Straight from the start in Digne-les-Bains riders climb an uncategorized hill and then it’s of to Col des Leques and Col de Toutes Aures, both 3st category. Following the drop the mega-long lays waiting Col de la Colle Saint-Michel. Technically the climb goes up for 18 kilometres (at 4.2%), but as far as the road book is concerned Col de la Colle-Saint-Michel is 11 kilometres at 5.2%, making it a 2nd category climb.
The next challenge is the Col d’Allos, a 1st category climb peaking at 2,250 metres. Officially the climb is 14 kilometres with an average gradient of 5.5%. The eleventh kilometre is steepest – 8.5%.
After cresting Col d’Allos the next climb is up to Pra Loup. The ski-resort in the Alps is an old acquaintance. It was in the year of 1975 when Bernard Thévenet bested the old master Eddy Merckx at Pra-Loup, virtually marking the end of Merckx’ impressive career. As far as statistics are concerned it is not really a killer, going up by a 6.5% grade for 6.2 kilometres. But then again, how often do numbers tell you the whole story?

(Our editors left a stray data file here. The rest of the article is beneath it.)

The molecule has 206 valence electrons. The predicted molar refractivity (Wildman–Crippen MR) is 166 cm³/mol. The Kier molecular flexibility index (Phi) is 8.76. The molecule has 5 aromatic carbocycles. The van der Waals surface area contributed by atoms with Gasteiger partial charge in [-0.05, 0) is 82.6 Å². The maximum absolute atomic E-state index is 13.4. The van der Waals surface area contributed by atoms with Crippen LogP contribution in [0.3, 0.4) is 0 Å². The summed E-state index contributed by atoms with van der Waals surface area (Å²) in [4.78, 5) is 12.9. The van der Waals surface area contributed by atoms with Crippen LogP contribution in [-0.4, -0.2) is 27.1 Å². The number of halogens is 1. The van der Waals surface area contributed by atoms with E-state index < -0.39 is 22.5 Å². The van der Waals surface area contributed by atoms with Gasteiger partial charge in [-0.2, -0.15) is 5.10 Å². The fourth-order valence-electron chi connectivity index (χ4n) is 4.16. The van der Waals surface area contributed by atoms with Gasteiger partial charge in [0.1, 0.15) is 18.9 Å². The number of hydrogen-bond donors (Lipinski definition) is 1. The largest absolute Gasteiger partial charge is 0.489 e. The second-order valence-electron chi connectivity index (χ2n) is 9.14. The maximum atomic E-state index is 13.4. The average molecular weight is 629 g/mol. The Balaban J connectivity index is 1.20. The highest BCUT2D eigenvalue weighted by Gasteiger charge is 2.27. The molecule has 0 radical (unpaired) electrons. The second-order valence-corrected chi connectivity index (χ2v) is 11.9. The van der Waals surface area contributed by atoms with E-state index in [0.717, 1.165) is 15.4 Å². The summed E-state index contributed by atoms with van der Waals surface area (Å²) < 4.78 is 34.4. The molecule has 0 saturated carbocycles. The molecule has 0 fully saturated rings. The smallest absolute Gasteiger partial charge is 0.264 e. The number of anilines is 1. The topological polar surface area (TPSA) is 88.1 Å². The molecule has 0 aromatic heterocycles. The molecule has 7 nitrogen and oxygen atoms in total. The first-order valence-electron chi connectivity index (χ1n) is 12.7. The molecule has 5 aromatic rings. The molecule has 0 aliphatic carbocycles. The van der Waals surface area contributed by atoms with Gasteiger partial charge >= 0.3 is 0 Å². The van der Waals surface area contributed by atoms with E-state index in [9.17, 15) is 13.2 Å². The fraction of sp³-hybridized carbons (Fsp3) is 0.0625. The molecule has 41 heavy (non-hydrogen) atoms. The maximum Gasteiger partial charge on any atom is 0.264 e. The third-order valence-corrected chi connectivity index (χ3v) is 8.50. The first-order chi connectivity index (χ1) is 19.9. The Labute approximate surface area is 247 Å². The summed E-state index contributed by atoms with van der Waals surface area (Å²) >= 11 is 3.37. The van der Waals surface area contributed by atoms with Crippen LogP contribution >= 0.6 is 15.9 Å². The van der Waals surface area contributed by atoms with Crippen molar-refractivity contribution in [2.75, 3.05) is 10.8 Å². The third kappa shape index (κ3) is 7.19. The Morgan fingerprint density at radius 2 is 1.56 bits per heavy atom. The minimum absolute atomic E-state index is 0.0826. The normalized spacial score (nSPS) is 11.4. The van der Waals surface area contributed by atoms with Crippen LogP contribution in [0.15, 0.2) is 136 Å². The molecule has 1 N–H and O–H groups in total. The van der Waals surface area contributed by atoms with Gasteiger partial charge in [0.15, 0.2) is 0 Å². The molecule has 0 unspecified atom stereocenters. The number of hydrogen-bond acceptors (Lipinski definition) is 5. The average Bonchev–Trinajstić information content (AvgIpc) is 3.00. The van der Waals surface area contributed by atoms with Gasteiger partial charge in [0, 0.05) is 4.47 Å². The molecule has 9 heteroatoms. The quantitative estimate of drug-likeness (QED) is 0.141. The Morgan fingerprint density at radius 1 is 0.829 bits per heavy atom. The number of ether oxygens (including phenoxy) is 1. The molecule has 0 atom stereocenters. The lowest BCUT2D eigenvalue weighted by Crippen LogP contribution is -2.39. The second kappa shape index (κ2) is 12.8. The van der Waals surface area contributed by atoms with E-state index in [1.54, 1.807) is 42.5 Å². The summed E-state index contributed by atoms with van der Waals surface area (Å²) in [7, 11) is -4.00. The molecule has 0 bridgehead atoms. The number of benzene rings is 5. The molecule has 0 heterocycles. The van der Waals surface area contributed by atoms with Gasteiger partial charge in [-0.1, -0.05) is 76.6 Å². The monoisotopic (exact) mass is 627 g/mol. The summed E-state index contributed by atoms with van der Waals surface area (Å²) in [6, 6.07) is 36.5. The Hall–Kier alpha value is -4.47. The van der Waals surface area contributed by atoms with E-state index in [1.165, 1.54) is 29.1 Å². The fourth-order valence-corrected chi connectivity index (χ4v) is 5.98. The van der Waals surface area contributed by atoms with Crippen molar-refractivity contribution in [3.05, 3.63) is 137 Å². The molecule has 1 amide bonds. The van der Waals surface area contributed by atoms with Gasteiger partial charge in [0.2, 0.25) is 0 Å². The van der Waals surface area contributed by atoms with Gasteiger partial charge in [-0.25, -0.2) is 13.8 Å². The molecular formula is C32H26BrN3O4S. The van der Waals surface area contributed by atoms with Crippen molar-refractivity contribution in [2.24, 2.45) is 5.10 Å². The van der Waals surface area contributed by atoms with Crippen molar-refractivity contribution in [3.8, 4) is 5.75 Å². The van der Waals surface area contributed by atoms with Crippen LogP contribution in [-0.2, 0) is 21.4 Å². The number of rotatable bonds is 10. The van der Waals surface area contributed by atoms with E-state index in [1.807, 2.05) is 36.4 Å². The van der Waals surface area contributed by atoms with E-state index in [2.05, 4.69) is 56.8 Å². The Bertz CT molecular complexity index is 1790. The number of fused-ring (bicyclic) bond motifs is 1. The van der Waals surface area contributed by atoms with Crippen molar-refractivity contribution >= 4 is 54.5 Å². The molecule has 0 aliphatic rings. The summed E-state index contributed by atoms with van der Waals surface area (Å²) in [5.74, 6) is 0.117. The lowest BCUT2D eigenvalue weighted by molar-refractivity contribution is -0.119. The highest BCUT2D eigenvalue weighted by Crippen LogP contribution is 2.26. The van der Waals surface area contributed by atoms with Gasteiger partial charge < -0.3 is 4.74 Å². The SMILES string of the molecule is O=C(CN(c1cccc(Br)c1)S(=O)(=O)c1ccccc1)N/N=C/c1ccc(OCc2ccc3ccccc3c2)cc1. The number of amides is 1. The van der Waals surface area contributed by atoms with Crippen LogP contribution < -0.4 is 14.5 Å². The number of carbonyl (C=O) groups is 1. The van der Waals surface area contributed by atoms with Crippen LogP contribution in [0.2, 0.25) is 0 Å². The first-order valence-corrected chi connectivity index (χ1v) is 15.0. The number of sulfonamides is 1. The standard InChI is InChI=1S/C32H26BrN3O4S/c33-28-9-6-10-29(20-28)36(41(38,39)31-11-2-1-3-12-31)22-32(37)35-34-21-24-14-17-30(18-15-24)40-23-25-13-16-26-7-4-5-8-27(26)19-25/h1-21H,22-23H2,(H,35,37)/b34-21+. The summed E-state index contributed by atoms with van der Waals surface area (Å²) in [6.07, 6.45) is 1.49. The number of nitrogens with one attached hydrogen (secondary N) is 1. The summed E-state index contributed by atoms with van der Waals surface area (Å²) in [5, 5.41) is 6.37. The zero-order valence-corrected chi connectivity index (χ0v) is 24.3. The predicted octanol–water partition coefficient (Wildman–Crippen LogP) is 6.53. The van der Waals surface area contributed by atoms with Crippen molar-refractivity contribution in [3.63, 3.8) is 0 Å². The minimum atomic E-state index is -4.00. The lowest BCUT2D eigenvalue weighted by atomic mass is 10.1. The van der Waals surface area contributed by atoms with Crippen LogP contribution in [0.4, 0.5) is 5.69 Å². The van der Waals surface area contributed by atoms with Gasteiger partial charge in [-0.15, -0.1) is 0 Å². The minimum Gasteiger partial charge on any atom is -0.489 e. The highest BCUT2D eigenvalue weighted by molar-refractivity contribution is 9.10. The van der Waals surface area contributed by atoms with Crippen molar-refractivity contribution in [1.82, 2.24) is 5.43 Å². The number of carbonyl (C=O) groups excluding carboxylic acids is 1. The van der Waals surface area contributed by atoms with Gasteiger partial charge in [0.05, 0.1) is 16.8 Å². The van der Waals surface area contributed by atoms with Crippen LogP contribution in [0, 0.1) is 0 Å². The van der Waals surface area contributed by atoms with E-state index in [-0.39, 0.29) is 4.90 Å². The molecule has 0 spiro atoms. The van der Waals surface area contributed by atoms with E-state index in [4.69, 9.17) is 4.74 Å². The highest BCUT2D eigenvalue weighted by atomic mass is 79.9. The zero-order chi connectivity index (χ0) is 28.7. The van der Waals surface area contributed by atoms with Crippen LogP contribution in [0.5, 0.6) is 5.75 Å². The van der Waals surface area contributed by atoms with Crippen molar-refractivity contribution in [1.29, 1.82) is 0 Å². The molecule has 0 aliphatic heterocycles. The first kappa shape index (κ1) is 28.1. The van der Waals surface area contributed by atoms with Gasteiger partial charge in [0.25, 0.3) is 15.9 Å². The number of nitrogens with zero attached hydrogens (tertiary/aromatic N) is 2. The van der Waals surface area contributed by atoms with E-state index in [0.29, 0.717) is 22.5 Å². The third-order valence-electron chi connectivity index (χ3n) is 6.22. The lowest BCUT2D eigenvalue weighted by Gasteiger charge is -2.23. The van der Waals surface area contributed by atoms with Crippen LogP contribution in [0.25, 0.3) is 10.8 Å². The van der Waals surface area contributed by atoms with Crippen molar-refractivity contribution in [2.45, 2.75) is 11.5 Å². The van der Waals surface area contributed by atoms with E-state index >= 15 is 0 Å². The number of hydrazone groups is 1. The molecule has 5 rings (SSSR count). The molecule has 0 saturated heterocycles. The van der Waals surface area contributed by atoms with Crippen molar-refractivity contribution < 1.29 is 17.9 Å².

Recently, Critérium du Dauphiné raced on exactly the same route with Romain Bardet winning, Van Garderen second and Froome third, while Nibali was dropped on the closing climb: race results/race report.
Race results/stage report stage 17, Tour de France 2015.
Tour de France 2015 stage 17: Route maps, height profiles, and more
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